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Traditional Art Of Processing Flax For Textiles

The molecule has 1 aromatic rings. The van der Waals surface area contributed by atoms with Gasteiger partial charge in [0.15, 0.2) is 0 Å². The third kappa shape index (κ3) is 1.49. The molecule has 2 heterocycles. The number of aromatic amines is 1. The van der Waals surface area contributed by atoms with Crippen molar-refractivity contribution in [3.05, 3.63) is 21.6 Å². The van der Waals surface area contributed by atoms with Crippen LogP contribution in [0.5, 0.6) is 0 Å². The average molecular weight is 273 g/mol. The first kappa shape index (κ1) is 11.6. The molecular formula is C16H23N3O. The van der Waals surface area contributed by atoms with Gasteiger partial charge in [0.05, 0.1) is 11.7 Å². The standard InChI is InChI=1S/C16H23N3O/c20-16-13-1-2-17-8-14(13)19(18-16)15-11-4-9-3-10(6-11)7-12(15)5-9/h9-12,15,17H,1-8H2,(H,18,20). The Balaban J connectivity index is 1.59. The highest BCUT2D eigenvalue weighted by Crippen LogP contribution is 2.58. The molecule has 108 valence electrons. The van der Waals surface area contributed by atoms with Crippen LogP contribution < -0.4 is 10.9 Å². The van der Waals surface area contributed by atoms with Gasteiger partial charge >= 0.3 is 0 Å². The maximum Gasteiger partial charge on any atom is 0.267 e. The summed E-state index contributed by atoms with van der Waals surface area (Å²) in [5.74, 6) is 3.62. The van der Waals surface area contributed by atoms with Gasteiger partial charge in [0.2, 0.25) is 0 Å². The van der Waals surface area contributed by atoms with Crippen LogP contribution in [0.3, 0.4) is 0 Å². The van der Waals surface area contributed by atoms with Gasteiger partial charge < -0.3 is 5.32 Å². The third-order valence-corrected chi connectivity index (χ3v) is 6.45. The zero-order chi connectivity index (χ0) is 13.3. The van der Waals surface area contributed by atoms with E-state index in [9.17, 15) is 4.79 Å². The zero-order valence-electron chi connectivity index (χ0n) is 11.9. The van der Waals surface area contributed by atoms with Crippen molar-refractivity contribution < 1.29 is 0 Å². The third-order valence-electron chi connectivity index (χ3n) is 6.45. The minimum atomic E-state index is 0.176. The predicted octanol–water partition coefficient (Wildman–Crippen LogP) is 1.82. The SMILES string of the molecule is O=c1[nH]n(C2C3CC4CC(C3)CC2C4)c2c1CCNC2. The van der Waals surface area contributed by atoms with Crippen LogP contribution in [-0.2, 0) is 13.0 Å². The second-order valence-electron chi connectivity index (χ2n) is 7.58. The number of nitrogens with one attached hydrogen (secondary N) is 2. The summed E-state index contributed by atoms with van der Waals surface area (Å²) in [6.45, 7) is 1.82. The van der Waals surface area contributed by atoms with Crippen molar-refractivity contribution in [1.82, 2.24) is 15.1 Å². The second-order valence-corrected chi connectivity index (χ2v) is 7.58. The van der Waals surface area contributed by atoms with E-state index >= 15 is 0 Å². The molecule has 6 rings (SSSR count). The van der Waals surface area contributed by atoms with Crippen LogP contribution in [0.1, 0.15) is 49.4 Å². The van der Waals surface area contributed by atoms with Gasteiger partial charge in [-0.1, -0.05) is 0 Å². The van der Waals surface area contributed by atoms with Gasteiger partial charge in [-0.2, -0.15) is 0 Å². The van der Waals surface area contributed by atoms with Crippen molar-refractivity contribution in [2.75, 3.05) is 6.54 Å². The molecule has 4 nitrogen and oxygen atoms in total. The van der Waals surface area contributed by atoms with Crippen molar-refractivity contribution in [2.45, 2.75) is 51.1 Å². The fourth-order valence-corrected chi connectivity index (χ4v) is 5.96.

[Applause] greetings my friends Howard Ennis except from that our thousand I hope you're having an awesome day so I'm currently attending the Bentley would fair which is an amazing festival all things would related be season would Greenwood and forestry related it's an amazing event held in the South of England it's an event I'll actually link to in the description below should you want to find out more about the event now being at this festival over this weekend I've bumped into a good friend of mine that we actually met online his name is Alan brown and Alan is an expert when it comes to processing flax and metal for the intention of using it for a myriad of uses via textiles cordage etc and this is actually processes actually been around in some shape or form for thousands of years and it's a very very rare skill that kind of very few people have and I remember seeing Alan doing it online on another video and it was awesome that I've met him here and we kind of got talking and he's very kindly taking the time out to record a video who's gonna talk through the process of what he has to do so I hope you enjoyed this video where Alan's going to demonstrate how to process flax for a myriad of traditional uses so here we are guys with a friend of mine Alan Helen there how you do it yeah good man really nice to see you too so are you so I appreciate you taking the time out I know it's going to be a busy day today for you at the event what they're also sort of viewers my apologies if you hear background noise this is obviously a public event so you know it's the beginning of the data things are going to kick off so you all hear background noise so Alan Lux I do appreciate you taking the time to talk about this do you want to talk about the origins itself of kind of the process in flax have been using it for a myriad of uses yeah sure I mean I'm no historian on the on the subject but it seems as though flax in its wild form humans have been using for forty thousand years plus it's one of those plants that had been discovered that had wicked cordage in it and I think it's probably one of the first plants that was actually cultivated specifically by us so flax has been with humans for a long long time and its Latin name which I can't recall off the top of my head means the most useful plant and it really is its seeds are useful for eating making oils and full of fibers as well the actual plants so yeah very very useful plant and when we would have adopted early on so is this the original form here that we're looking at over here no it's a bit it's the terminology is all a little bit complicated in America they call it flax all the way through so you get flax oil flax seed I mean in England or Europe we tend to call flax this or unprocessed plant and then the finished item then becomes linen although linen could refer to a number of different materials but traditionally linen is associated with flax but in this but you also grow two types of linseed it's all the same plant has just been hybridized they're different ways so the one you still see growing in fields around England and the UK these days is the short form of flax which has grown specifically for the seed which you're going to use for oils and what-have-you and it's the same plant but it's hybridized to be tall and that's the one you go for with fiber and that you don't see grown in the UK hardly anymore the industry sort of fell away in the 50s but there are still flax growing regions France Belgium Holland have all traditionally been big big rows of flags so yeah it's the same plant but just use differently so your display is this all the stuff that's eventually being processed that's right out of like the in products yeah that's it so this is this is the fibers hidden away on the plant so basically the process you take you through is just to get rid of with your stuff you don't want and just be left up with the the line fibers and yeah so because they're very very long fiber compared to something like cotton which is a very short fiber because of its length it can be both spun really fine and it's also very very strong so yeah it was the traditional material if you making rugs or weaving that sort of thing flax is a very good warp thread to use so with this importantly you can use it for just a myriad of things basis right I'm Horace – textiles – exactly I mean there's all as we'll see as we go through this process is different grades of flax that you come out and you just adjust what you're going to use it for accordingly so this is your your very finest stuffs and really this is what you'd be saving this to use for weaving you know clothes that you would wear stuff against the skin it's going to be very very smooth and also the traditional things tablecloths and pillowcases sheets that sort of thing very very hard-wearing you know linen gets passed down through generations so it's a once you've got it woven it's it lasts a long time is very durable but yeah I mean you can make you make cordage you would have you make rope out of it basically everything you would need in your daily life in terms of cordage and yarn people would have grown themselves had just small pockets of their gardens or areas of common land whether you just put a little bit of flax in and that would keep you going you and your family going for the year so this is obviously harvested flax isn't it and that's for our original state so this is flats that I've grown up my allotment and the selling of this this was the first year I ever tried it and it was a beginner's luck I've got a very good crop out of it was very easy to grow just sowed the seeds and then that was it later I didn't even have to water a little tiny bit of weeding a bit of bindweed growing up it but essentially just let it do its thing I think it's about a hundred days and it starts to give this beautiful blue flower and with if you're obviously growing linseed for the seed you would let the seeds and mature all the way with flax the fibers already before the seeds are fully ripened so you're normally pulling it up and this so the seed you get off it isn't really viable you'll normally just leave a corner of your patch of flax to mature fully and that would be your seed for the following year so yeah when it's ready the flowers are starting to fade and the seed heads are starting to form at the talk you make a call and you just pull it and the thing with flax it's a very shallow shallow plant rooted plant so this is this is the roots down this end and you literally just tug it out the ground and it just comes out as easy as anything and so you just pull it out the ground and then tie it up in bundles and you've got a number of ways of of how you're going to do once it's dried you could just store it until such time as you're ready to ret it otherwise you can just go straight for the retting process there's all nuances that we're just working out which is which works best for us what I do is after I've picked it the first thing you have to do is take the seeds seed heads off and in order to do that you just put it through a little block with some nails and you just drop it in and pull it and it just flicks all the seed heads off and you can save those there'll be some some seed in there but yeah largely once you've done that the next step in the process is called retting and this is true with whether you're dealing with nettles or hemp or any of their best fibers and so what you're basically doing is in flax the fibers is the very outer part of the plant and inside it is this calll and you're really wanting to get rid of the core and just be left with the fibers but when it's just freshly harvested the fibers and the chorus or bound together with these pectins a sort of gluey thing that holds it all tight so you want to try and break that down and retting is just an old world for rotting so you're just basically introducing bacterial action and just the plants starting to break down the fibers are loosening up and it's you know it's a bit of an art knowing when it's ready with that what does that actually in tell there's that in so leaving it on the cross yeah there's two different ways there's the faster way and one argue arguably that gives you better finer fibers is water wetting and that would be either submerging this the bundles under water in a pond or in a slow flow extreme but it's quite a smelly process and traditionally flax growers were pushed out to the margins of anywhere because it was lettings quite stinky business however you can also do ret which is the way that we go for just cause it's a lot simpler and that just involves spreading the the plant the stems out on the grass and just letting the morning and evening jus wet it and it's a bit slower it takes maybe three weeks as opposed to a few days but it's very manageable you don't you're not going to lose it so quickly the water reading is quite easy if you keep it in the water too long you might find that your fibers fibers are segregated but this way you can just keep checking just keep turning it over and what you're checking for to see when it's red is you just pick up a few stems and you're just going to do it by hand you just sort of fiddle around with with the plant scrunch up and you see the stuffs falling away is the call and immediately you have been left with with the fibers and really that if this the stuff in the middle which we'll call the shy or the pith of it of the plant if that just falls away easy and it's not sticking to the fibers too bad that normally tells you it's ready at which point you pick it up off the grass and you can just let it dry out in the Sun and you can store it indefinitely as long as it's not damp or wet that will that will stay good and in fact with if you're spinning spinning the fibres of flax you normally just process as much as you're going to need in any given day or couple of days because even though we've rested it and got rid of a lot of the pectins it's there's still some in there and if when the fibers get damp they sort of re stick to each other so if you go through all the steps of combing and separating the fibers and then you stored them for a long time like that also glue back and you just have to run them through the combs again but yeah the usual ways you just harvest in little bits and pieces and it keeps it more manageable so this is this as I say this was ratted last year and it's just been sitting in an outhouse for the last year and it's still good nothing's gone for it or nibbled it so once you once you've got a bit you want a process you then got to start smashing it up really and trying to free the fibers from it and the first step in that process is using something called a flax grade this is one is knocked up myself but you really it can be as simple you can just do it with a mallet you can just have a couple of bits of wood like that so it crunches down and hit it with a stake called smash it with your hands do it like that it's just all these bits of care or really just to make it that little bit more efficient but the basic process is dead simple you just trying to lose that lose the core of the plan whichever way you can in fact if I just going through out these little lot so you've got the pieces here this is yeah and this just little blocks really just to demonstrate how simply it can be done and then with something like this you just you're going to sort of smash the core up just manually just by the lifting and just using an edge of this block of wood just to break it up a bit so this is just better crude a way of just doing it exactly right just just to show that you don't need any any expense of the heart you know the expensive bits of kit to do it and obviously originally this is we would have probably just processed it quite simply by hand but you can see the shy is falling away just by manipulating it and already that's getting softer and you can see sort of bundles of fibre appearing so what we'll do is we'll then is we'll I'll show you how it works through the flat breaker and I support a flex break and basically it's just gonna smash it up for us in a bit more of an efficient manner convention has it that you try and keep the route ends together and the seed head ends together because apparently that on a microscopic level there is a certain twist to a flax plant just the way it grows so it once does curve in a particular direction so if you keep the ends clearly together all the way through when it comes to spinning you can set it up the right way and you'll be working with the natural natural twist of the fiber although that said I think you have to be a lot better spin of the night to notice nuances like that so with this process you doing double entire flat face yes that's rotten yeah yeah this step in the process wouldn't wouldn't work for nettles for example the nosiness the stiffness and hardness of the branches makes it well you could do but you need a much heavier break I don't know much about hemp I watched a few bits of footage of how it's done and they seem to have a break that's almost like the size of a log real big hefty smashing thing which that would work for nettles but with this it's actually quite a delicate plant that doesn't take much for them for that core just to fall away and what's coming out termed a few things like called shy and that's used for animal bedding horse bedding and stuff from the industrial scale which is one of the beauties of this fiber is that it's just this so little wastage and really you could take it all the way through from seed to the to a finished yarn without even having used any additional water other than the rainfall for the plant to grow and every bit of it is used so compared to something like cotton which has notoriously difficult to grow without pesticides and fertilizers and everything else and the whole process takes a lot of loads of water to do and I think that's part of the reason why flax is making a bit of a resurgence because it's just environmentally a whole but better way to go and easy to go on a small level you know you can you can literally I grow this on my allotment little corner of garden you can you can do it so you don't need any expensive equipment you can see now it's with that korban it's starting to become much softer and more flexible but I found that it's worth going going for each stage the more you can get out at stage the easier it gets so now that we work for the first step I process Allen with a mixer okay the next step is called sketching there's all these great names to do with her processing and sketching is basically just the next step to just try and knock more of this loose shy away and basically it's some sort of board either with a V at the top some way of protecting your hand and then you use a sketching sword and I made all the bits and pieces of broken ax handle but it did give me an insight into like in Europe Scandinavia everyone would have made their own bits of kit out of what they had around the local blacksmith could knock up for them so there's all loads of wonderful variations on how people did it and you know anything that works that's what you want really so for this you just I thought it was a superfluous step when I was reading up on how how the process worked but natural factors really as effective you just sort of scraping down the fibers and it knocks it out but it also starts to align the fibers a bit so it's like a rough combing as well so at what point do you feel at this step the process that you've kind of got to where you want to wait you're looking for when stuff stopping to force you know there's no more stuff really falling out of it and if we go through it you can see that the little bits that are stuck in still or just where the retting might not being complete or they just tangled up a bit but largely the vast majority of the shiz out of there now and I would say that's probably good enough I don't think we're going to get much more out of it says this your circus trick we're gonna lay on top within here yeah so the final step in the process is called hackling and these are called hacklin cones and they are basically just glorified cones and I think that's must be the Turk where they tell me dogs hackles are rising it's referring to this and basically these are again that could have been made as sort of way nails sticking up through old bits of woods you see them in all different shapes and sizes but yeah these for these ones I'll just use some mattress needles mounted in a block of wood and so these are my widest setting and basically you're just going to start putting the putting the fibres through that and what it's going to do is pull out any tangled bits and hopefully a bit the last remaining bits of shy so basically we're just dropping it dropping the end and start on the ends and you work in and you can see what's been left behind a little bits that were tangled have doubled up on themselves and there's really two two terms to describe what you're what you're left with when you're doing this process in my hand this would be called the line fiber so this is going to be the finest higher grade stuff all the longer fibers will be left and the stuff that gets caught in the combs is called the toe and that it's not wastage because all this is going to be used but you'll just adjust what your going to do with it so this would be for the line fibers going to be used for your clothes that you're going to wear tablecloths bed sheets so anything that you need soft and the toe you could use for a myriad of things perfect for making cordage for rope sacking I mean there's like you I would definitely go back through this a couple more times I mean there's long line fibers in there that I've immediately pulled back out and just reintroduce into the into the bundle [Applause] so really is in essence working like a normal hair brushes exactly right yeah and yeah I mean amazing thing about flax fibers is the more you process it and more and more hair light they become and that's where the term flaxen-haired comes from it it's almost indistinguishable from hair is this a secretly a long beard that's for seeds I do have to use these on my beard but no cone will cut it but there really is a lot that comes out isn't it yeah working with all the fibers the the toe outweighs the the lion fiber quite significantly but the fact that you you can still use the toe is brilliant as there's no wastage is such did you feel like it's almost ready now then yeah it's starting to run through I can feel there's not that much catching now so I'll definitely say that's that steps done I'll pull that toe off and like I say I'd go back through that but I'll just put it behind me for the moment and then what we need to do is just change tackles sets the tone for that hackles yes that's right go down to the next grade they're just same sketch just a bit closer together and then you just go over again and this should be less less being pulled out each each time you move so these are staged you're just more closer together that's right yeah yeah yeah it's starting to slide through nice and easy now so right and then the final step will be to just use the finest set of hackles and these the fine set is just a set of dog combs which interestingly the guy bought them off said the company that makes these dog combs what originally hackle making all our business 100 years ago and the bottom went out of the flax trade so they moved over to using dog bones making dog combs and now their dog combs are becoming the spoke pattern again it's gone full circle [Applause] [Applause] so to reiterate all this wastage is basically reuse that's right year and there's I mean this this wastage is finer than the first wastage so you you know you could be quite organized and separate out the grades of total mr. keep it all organized that way but yeah and really define define one I mean the job is largely done enough that there's just a few tiny little bits of wit where the calls still stuck to the fiber some of those you may just tug out when you're actually spinning it but the more you can get out the better and what's gets that down to the writing is that yes down yeah I mean with retting like I say it's a balance between because you're rotting so that all the time you're reading the fibers are slowly degrading so you just want a nice balance for ease of use and quality of fiber so you're always going to get a little bit stuck but really the majority is gone and it's yeah over etting is the worst because then you you chop it up and there's no fibers in there at all and I find it much better to have fibers and have to do a little bit more work than lose them which is really cutting and that I guess can only come with experience them okay that's right yeah they're in it the more you realize okay yeah I mean it's to say I've really found that same with nettles is the material totally teaches you at the beginning I was like oh why can't someone just give me a definitive it's three weeks reading and you know that's it but it's everything everything's very go use your eye and you go but I don't know what to compare it but yeah after you've done it once and I could just keep checking the fibers and they're they're you know they're still there and so you can gauge it from it and I mean I think this first year was beginner's luck for me because this is actually really lovely lovely flax I'm getting and then when you've gone through this final set of hackles that's it that's what we're left with is a beautiful long line fibre soft soft as hair that much toe but as I said if I went back through this toe there's a lot of toes in the air and as you can see there's some long fibers in there so what I'd do is probably just spend a little bit of time just roughly aligning it back to itself and then I'll probably go back up a set a size of hackles and just go back through you can see if I worked about that would be a you know a little bit more to add back into the good pile and also the more you get some more stuff you can get out of the toad the easier is to work with that as well and you can just do it by hand it's just literally these last few stubborn bits of bits of shine now of course if you if you wanted to make you know the traditional sort of bushcraft cordage this is going to be beautiful and I'm not sure I don't know much about archery bill although I do know flax fibers do make good bow strings and I don't know whether that primarily made from the long fine stuff or some of this stuff but yeah it's all really really beautiful good fibers so as an example is this a sort of import you can end up with that's right I mean this is so fine Irish linen and I presume was maiden on machines but certainly people were capable of making this quality material for a long long time and just gives the example of how fine it can be spun and you can see in the fiber just the different types of color just that was from it you know different bundle I did earlier I think that's the one we've just done so this light goes from gold and white to a sort of brown and normally with linen I mean you can dye it so that you can totally diet but if naturally if that was spun and woven up it would it would gradually move towards whiteness just by being left in the sun's of bleach and it's all basically weathered and I've seen photos from Irish linen producing factories where they weave these big big sheets reams of material and that's all spread out on the grass and again apparently they were watchtowers in the corner of these fields with guards twenty-four hours a day so no one came in Nicola and yeah I think I've heard that it was left in the grass and the grass would even grow up through it just to bleach her out Sun bleacher and soften it up so it will over time gradually move towards white and again it's a lovely quality because you don't need to bleach it would I mean that this will wit I imagine this would retain a bit of color you'd have to you'd have to boil it in a soda ash and stuff to get rid of it completely but it's such a range of colors you get are so beautiful that really is I like working with it just in its natural state about how you would process the toe to spin with it and one simple quick and easy ways you just put a little bit out and just use a set of wool carders you basically just get a bit spread it out on the card on the brush and just out these are ultrafine dog yeah I mean like say these are wool carders but they fine with nettles and with flax it's they're really useful for dealing with the toes getting it into form that's that's hand hand the ball for spinning with and what this does is just or what it does brush out some of the shy which is good and it's basically just aligning the fibers roughly parallel to each other but yeah effectively it is like an even finer set of hassle comb so that rough tangled so just with a bit of combing is actually leaving you with a some lovely fibers a little bit of stuff in there but we won't worry about that and then basically what you just roll it back up on itself [Applause] and again I could have spent a little bit more time rushing to get rid of those bits of eight they are a big problem and then yeah just I mean for most of the history of humankind this is how we've been spinning on on drop spindles the spinning wheel was only really a sort of medieval invention so back in the day everything every bit of material sails tarps coverings all would have been spun we've been woven from the flax that's been spun this way and again I find spinning was just I just love doing it and I just think it's kind of one of those essential but bushcraft skills that we would that you that you should learn about you could literally go out into the wild spend a bit of time processing nettles and if you had a drop spindle in your pocket you could be creating thread to stitch and mend your clothes you know it's a bush costs go I never thought about you know yeah me neither and we're talking earlier about the pectins that are still in that sort of gluey substance that still fibers and when you're spinning well in fact most plant fibers but if you spin and wet add a little bit of moisture they kind of cling the fibers cling to each other in it it plant fibers are all stronger when they're wet as wise well good for sales and nets and stuff but I just lick it and then add a bit of twist you just draft down a bit from your fluffy fibers at the top and when it's about the right thickness for what you want you just let the twists go up and the twist just locks all the fibers together and so rather than sliding past each other now they're now locked in place and you just draft the thickness that you want really and then you just let the twist go up you controlling the fit that's right yeah you're forming the thickness and then you're locking it down forming the thickness locking it down just keep adding a bit of spin I'm just gonna wet it I just need to apologize about the chainsaw in the background there was a natural demonstration going on where he's doing some carving with a chainsaw so you're going to demonstrate just very briefly in terms of this spinning it is this kind of like the the alternate way of yeah so what I just want to show you is how you cope with once you've got your long line fibers how you'd actually go about spinning it and I remember looking at old paintings and stuff from the past and you often see women standing next to these sorts of arrangement I didn't know what it was candy floss or what was going on but this Lisa this is called it this stuff and they come in all shapes and sizes but basically it's just a way of organizing your fibers in such a way that they're not Bennett you spend so long combing them out you don't want them to get all tangled and disorganized so basically what you do is you when you've gathered enough of these lion fibers you sort of spread or there's number of ways you can deal with it but this way in particularly is you you fan out the fibers in a semicircle so you can see they're really spread out and then you would go across with another layer spreading them out on top of that and then another layer spreading out so you'd have this sort of Criss crossing network of fibers and then you'd get a cone of some sort and you just keep the the tips of all you'll spread out held together and then you just roll this along the table and the fibers will basically spread out and just be gathered gathered around the cone and then you just tie them up to the top and there's a whole rich symbolism to like if you were a Mary you'd have a blue band and if you were an unmarried woman you'd have a red band I mean the the thing that I've realized we're getting into it is just how integral this would have been to our daily lives just just since time through hundreds of generations in order to produce enough yarn Lords and make the stuff you need you really have to be going at it all the time so you would be carrying the drop spindle around with you women would often carry a portable version of a distaff which they would just sit into a belt in their pocket and you would literally go about your day with this hanging around and it was madness going down to feed the chickens you would spin a bit on the way and you'd stop and chatting every spare moment you just just use it to spin but like I say in the Middle Ages when the the spinning wheel started to make an appearance it just marries up beautifully for using this and what you do is you'd start your wheel spinning and that would start adding twist to your fiber and then you just take an end from your distaff and just add it in and let a little bit of twist go up into the fiber and then basically you're just using one hand you could you can spin just using one hand and I think back in the day people could use two spinning wheels and spin from either hand but basically you're letting the twist go up into the fibers and you're controlling it with your finger finger and thumb here and you just open it slightly and a little bit of twist will run up ahead and just grab the next bit bits of available fibers and then you pull those down and then you let the spin go up that would grab the next bit and you'd pull so it's like a continual feed and you just spin let the twist run up spin let it run up and you could just go it unbroken in one session just start there and by the used up all your fiber and yeah and would it'll be as yarn on your wheel and then you're ready to start doing them whatever you want with it weaving crocheting and the thing about a plant fiber and flax particularly is because it's not the non elastic at all it's very good for setting the warp on the loom it's strong and if it's spun well it's pretty smooth and so because of its strength you would often use this as the walk even if you used wool as the web so you're making a rug you would use them a plant fiber of some sort as with your underlying warp structure so there you go guys that is all right for this video Allen I can't thank you enough thanks ed seriously he's taking a lot of time at today's a busy day ahead of them doing demonstrations at the Bentley would fit very clients at a time out to show the inspire process so seriously thank you what's gonna polish is about a chain source in the background friends I change towards jewel going on Chainsaw Massacre but this is a public event going on so this is a lot of stuff in the periphery now in terms of connecting with Allen now believe you set up a Facebook group that's become quite popular doesn't it yeah and that's really specifically dealing with metals it's broad net is for textile open building that with friend shot for me by showing the nettle process but it's all inclusive all fibers plant five is that sort of thing as a space for that skills because it could be considered a bit of a niche thing Alan is doing but a popularity is a scoring massively in the short space of time how many members of the group got this plus five and a half thousand classes in to see a few weeks yeah and that's just in a few weeks you know that's how popular this current topic is so needless to say I'm going to put a link below to Alan's Facebook group is this summer that interests you which I think you should do but do you make that decision if it's someone that interest you and in and around its kind of topic and that a shadow without go and check the group out if you like what you see that obviously joined a group I know I'm going to be joining but a partaken of discussions this is open my eyes up to kind of the possibilities that are out there using natural materials whatever your end use maybe pick textiles cordage etc so once again Alan thank you so much thanks ed thanks for coming down for taking the time it's good to meet up in person we kind of connect to the line indeed yeah now I couldn't believe it was like YouTube coming to life before my eyes no it was it was go see them online as rows so you know it's good to kind of meet up in person once again thank you for taking the time now and so once again I will put a link below to Alan's Facebook group please there you go check that out and I hope you enjoyed this video who knows maybe in the future we might do another collaboration laugh to do some other stuff he's part of a wider outfit based in Sussex in the south of England and they're just doing some amazing stuff protects us from natural dyes weaving I mean you name it anything and everything to do with it and they're here today and they poked my eyes up as well as Alan in terms of Kamui other things that you can do so who knows hopefully in the future we might dove a little bit more deeper into that so hope you enjoyed the video as always please do who connect with me an Instagram I posted up pictures and photos from my time here with Alan that shows things up in a lot more kind of thing so I'll put a link below to Alan's Facebook group please go check that out and as always from Alan and myself I hope whatever you do it you have a blessed day abliss a week ahead peace out [Applause]